The final aspect of the "mental game" I'd like to address is goal-setting. Any sports psychologist will tell you that setting the right goals are important to getting the right mental approach, but I'm hesitant to endorse this idea wholeheartedly.
However, I do have to be a pragmatist. Maybe in an ideal world you wouldn't have any goals other than "do your best," but that's just not realistic. Runners have times they want to hit, places they want to finish, and championships they want to qualify for. Even in workouts, you probably have goals or desires—you know you're supposed to be running 33.x for these 200s, but it'd be great if you could squeeze it into the 32s for the last few, right?
Goals and desires are inevitable, and in almost all cases, they're a huge part of what motivates a competitive runner to train. Whether it's a five-minute mile that motivates you or a spot at the USA Track and Field Championships, goals are an inevitable part of running.
Instead of the "high but achievable goals" mantra of sports psychology, I have had better success with a different approach, namely, setting two parallel goals, a "floor" goal and a "ceiling" goal.
Floor and Ceiling Goals
The floor goal is a basic marker of what you are sure you can run, even if conditions end up being less than optimal. It should be a time (or place) that all of your workouts have indicated is definitely within your grasp. The floor goal functions as a reminder that not every race is going to be your greatest race ever, even though you'd often like it to be. The floor goal should be challenging enough so that it'd take an honest effort to run, but low enough such that failing to hit your floor goal indicates a significant problem in your training approach or racing strategy.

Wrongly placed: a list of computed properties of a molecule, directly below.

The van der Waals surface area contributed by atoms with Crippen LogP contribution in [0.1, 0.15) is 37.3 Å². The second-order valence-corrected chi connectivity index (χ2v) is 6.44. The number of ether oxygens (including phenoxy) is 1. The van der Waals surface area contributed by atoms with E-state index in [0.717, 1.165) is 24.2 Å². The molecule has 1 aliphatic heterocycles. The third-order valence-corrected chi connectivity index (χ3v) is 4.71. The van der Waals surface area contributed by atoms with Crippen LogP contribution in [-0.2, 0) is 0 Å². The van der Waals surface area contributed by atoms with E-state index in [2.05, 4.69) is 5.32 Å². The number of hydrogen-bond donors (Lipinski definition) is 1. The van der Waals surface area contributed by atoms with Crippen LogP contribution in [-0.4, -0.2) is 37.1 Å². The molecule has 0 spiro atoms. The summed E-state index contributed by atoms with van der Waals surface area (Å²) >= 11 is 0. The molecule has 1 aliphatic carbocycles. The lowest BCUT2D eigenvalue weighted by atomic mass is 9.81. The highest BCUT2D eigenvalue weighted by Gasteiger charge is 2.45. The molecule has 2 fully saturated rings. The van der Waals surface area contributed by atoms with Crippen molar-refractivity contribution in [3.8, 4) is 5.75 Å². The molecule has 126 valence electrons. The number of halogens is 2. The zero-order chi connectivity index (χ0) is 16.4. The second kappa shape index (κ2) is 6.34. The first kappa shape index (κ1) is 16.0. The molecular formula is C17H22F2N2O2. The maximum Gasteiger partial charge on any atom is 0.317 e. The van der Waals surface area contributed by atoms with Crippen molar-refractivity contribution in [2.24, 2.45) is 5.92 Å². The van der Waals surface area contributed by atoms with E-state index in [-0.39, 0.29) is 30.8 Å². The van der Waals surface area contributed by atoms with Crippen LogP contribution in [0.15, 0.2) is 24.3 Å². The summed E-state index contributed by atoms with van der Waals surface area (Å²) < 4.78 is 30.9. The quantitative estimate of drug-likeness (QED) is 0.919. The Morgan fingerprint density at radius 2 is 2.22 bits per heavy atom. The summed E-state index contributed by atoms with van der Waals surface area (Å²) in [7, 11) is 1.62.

The ceiling goal is the one most runners have when they dream up a target to aim for. The ceiling goal asks, "If everything goes near-perfect and I have a great race, what do I legitimately think I could run?"Ceiling goals are helpful because they can provide pacing guidelines. If your ceiling goal is to run a 9:00 3200m, you definitely shouldn't come through 800m any faster than 2:15 or so. This, along with motivation, is the function of the ceiling goal.
To walk through a simple example, let's say you're a high school sophomore just starting out your track season. As a freshman, you ran 5:20 in the mile, and this fall, you ran 17:30 for 5k XC. In your first track meet, an intersquad time-trial, you run 4:54 and felt like you could have gone faster. Two weeks later, you have your first real meet. How should you structure your floor and ceiling goals?